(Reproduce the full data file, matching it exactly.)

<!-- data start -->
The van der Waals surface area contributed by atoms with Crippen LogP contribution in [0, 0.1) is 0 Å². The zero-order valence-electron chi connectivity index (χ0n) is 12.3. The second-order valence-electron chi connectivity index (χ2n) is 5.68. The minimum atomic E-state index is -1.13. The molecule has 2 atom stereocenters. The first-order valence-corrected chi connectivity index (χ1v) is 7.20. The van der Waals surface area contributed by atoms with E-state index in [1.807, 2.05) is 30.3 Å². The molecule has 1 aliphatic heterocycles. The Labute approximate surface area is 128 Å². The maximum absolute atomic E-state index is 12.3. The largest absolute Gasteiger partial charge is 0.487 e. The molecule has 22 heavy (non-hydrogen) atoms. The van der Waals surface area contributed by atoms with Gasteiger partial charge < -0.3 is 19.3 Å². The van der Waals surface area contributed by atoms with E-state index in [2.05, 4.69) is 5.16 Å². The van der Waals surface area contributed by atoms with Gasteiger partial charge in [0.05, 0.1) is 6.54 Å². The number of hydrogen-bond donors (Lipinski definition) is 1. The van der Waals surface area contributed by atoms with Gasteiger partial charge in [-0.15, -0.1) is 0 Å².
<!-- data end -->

The van der Waals surface area contributed by atoms with Crippen LogP contribution in [0, 0.1) is 0 Å². The zero-order valence-electron chi connectivity index (χ0n) is 12.3. The second-order valence-electron chi connectivity index (χ2n) is 5.68. The minimum atomic E-state index is -1.13. The molecule has 2 atom stereocenters. The first-order valence-corrected chi connectivity index (χ1v) is 7.20. The van der Waals surface area contributed by atoms with E-state index in [1.807, 2.05) is 30.3 Å². The molecule has 1 aliphatic heterocycles. The Labute approximate surface area is 128 Å². The maximum absolute atomic E-state index is 12.3. The largest absolute Gasteiger partial charge is 0.487 e. The molecule has 22 heavy (non-hydrogen) atoms. The van der Waals surface area contributed by atoms with Gasteiger partial charge < -0.3 is 19.3 Å². The van der Waals surface area contributed by atoms with E-state index in [2.05, 4.69) is 5.16 Å². The van der Waals surface area contributed by atoms with Gasteiger partial charge in [0.05, 0.1) is 6.54 Å². The number of hydrogen-bond donors (Lipinski definition) is 1. The van der Waals surface area contributed by atoms with Gasteiger partial charge in [-0.15, -0.1) is 0 Å².